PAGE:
Ginseng (Panax ginseng Meyer) has been used as traditional herbal drug in Asian countries. Ginsenosides are major components having pharmacological and biological efficacy like anti-inflammatory, anti-diabetic and anti-tumor effects. To con- trol the quality of the components in diverse ginseng products, we developed a new quantitative method using LC-MS/MS for 13 ginsenosides; Rb1, Rb2, Rc, Rd, Re, Rf, 20(S)-Rh1, 20(S)-Rh2, Rg1, 20(S)-Rg3, F1, F2, and compound K. This method was successfully validated for linearity, precision, and accuracy. This quantification method applied in four representative ginseng products; fresh ginseng powder, white ginseng powder, red ginseng extract powder, and red ginseng extract. Here the amounts of the 13 ginsenosides in the various type of ginseng samples could be analyzed simultaneously and expected to be suitable for quality control of ginseng products.
The effects of temperature and acetonitrile (ACN) concentration on microwave-assisted weak-acid hydrolysis of pro- teins were investigated. Myoglobin was hydrolyzed for 1 h using 2% formic acid and a microwave with different concentrations of ACN (0, 5, and 10%) at various temperatures (50, 60, 70, 80, 90, and 100 o C). The numbers of peptides identified with each concentration of ACN were the same for each temperature. The greatest number of peptides (18 total) was obtained with hydro- lysis at 100 o C, and 6 of these were a result of additional removal of aspartic acid at the C-terminus. Hydrolysis at 80 o C resulted in 13 peptides, of which only 1 was generated by the additional removal of aspartic acid, and 12 were observed with hydrolysis at 100 o C. Our results demonstrate that microwave-assisted weak-acid hydrolysis of proteins can be performed successfully at 80 o C, which could be beneficial for limiting side reactions and generating larger peptide sequences.
Capture of non-glycoproteins during lectin affinity chromatography is frequently observed, although it would seem to be anomalous. In actuality, lectin affinity chromatography works at post-translational modification (PTM) sites on a glycopro- tein which is not involved in protein-protein interactions (PPIs). In this study, serial affinity column set (SACS) using lectins fol- lowed by proteomics methods was used to identify PPI mechanisms of captured proteins in human plasma. MetaCore, STRING, Ingenuity Pathway Analysis (IPA), and IntAct were individually used to elucidate the interactions of the identified abundant pro- teins and to obtain the corresponding interaction maps. The abundant non-glycoproteins were captured with the binding to the selected glycoproteins. Therefore, depletion process in sample pretreatment for abundant protein removal should be considered with more caution because it may lose precious disease-related low abundant proteins through PPIs of the removed abundant proteins in human plasma during the depletion process in biomarker discovery. Glycoproteins bearing specific glycans are fre- quently associated with cancer and can be specifically isolated by lectin affinity chromatography. Therefore, SACS using Lycop- ersicon esculentum lectin (LEL) can also be used to study disease interactomes.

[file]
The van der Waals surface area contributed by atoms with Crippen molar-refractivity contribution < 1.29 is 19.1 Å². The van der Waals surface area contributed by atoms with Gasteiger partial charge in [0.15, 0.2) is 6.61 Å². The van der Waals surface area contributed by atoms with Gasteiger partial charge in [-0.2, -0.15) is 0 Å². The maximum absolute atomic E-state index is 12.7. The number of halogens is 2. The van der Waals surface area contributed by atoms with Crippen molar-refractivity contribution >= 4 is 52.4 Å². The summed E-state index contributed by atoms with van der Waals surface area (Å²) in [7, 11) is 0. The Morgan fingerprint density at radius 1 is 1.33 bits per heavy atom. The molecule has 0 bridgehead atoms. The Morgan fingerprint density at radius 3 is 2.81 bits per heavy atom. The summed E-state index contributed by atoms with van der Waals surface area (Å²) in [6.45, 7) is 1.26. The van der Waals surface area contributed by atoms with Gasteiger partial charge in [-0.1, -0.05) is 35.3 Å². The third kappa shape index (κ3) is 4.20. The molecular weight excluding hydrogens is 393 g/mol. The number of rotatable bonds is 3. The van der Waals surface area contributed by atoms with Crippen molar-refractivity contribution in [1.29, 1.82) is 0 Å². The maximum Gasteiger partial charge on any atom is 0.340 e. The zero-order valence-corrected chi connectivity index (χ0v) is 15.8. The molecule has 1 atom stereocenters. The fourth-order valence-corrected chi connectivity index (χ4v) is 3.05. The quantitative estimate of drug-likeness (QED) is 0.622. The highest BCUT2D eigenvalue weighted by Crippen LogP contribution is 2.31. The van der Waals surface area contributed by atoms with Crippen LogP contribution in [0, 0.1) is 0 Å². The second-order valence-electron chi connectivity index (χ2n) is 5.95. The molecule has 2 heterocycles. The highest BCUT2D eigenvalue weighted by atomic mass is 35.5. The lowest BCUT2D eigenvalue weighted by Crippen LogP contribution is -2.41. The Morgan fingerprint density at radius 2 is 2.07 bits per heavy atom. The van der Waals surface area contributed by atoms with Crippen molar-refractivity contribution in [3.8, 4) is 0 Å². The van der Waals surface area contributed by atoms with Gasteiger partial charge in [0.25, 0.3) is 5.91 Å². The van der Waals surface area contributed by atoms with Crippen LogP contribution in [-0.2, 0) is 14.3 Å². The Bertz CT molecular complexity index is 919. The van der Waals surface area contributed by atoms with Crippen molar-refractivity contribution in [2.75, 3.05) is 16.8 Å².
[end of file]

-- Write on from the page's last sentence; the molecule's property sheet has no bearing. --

In this study, matrix-assisted laser desorption/ionization (MALDI) was applied to the TEMPO-assisted FRIPS for the first time. We found that 3-HPA is the optimal matrix for the analysis of p-TEMPO-Bz-Sc-peptides, which gives minimal precursor fragmentations. MALDI-TOF/TOF experiments on p-TEMPO-Bz-Sc-peptides yielded mainly [a n +H] + , [z n +H] + , and [y n ] + -type products, indicating that radical-driven peptide fragmentation occurs in MALDI-TOF/TOF-MS.
KPLA-012, a benzopyranyl 1,2,3-triazole compound, is considered a potent HIF-1α inhibitor based on the chemical library screening, and is known to exhibit anti-angiogenetic and anti-tumor progressive effects. The aim of this study was to investigate the pharmacokinetic properties of KPLA-012 in ICR mice and to investigate in vitro characteristics including the intestinal absorption, distribution, metabolism, and excretion of KPLA-012. The oral bioavailability of KPLA-012 was 33.3% in mice. The pharmacokinetics of KPLA-012 changed in a metabolism-dependent manner, which was evident by the low recovery of parent KPLA-012 from urine and feces and metabolic instability in the liver microsomes. However, KPLA-012 exhibited moderate permeability in Caco-2 cells (3.1 × 10 -6 cm/s) and the metabolic stability increased in humans compared to that in mice (% remaining after 1 h; 47.4% in humans vs 14.8% in mice). Overall, the results suggest that KPLA-012 might have more effec- tive pharmacokinetic properties in humans than in mice although further studies on its metabolism are necessary.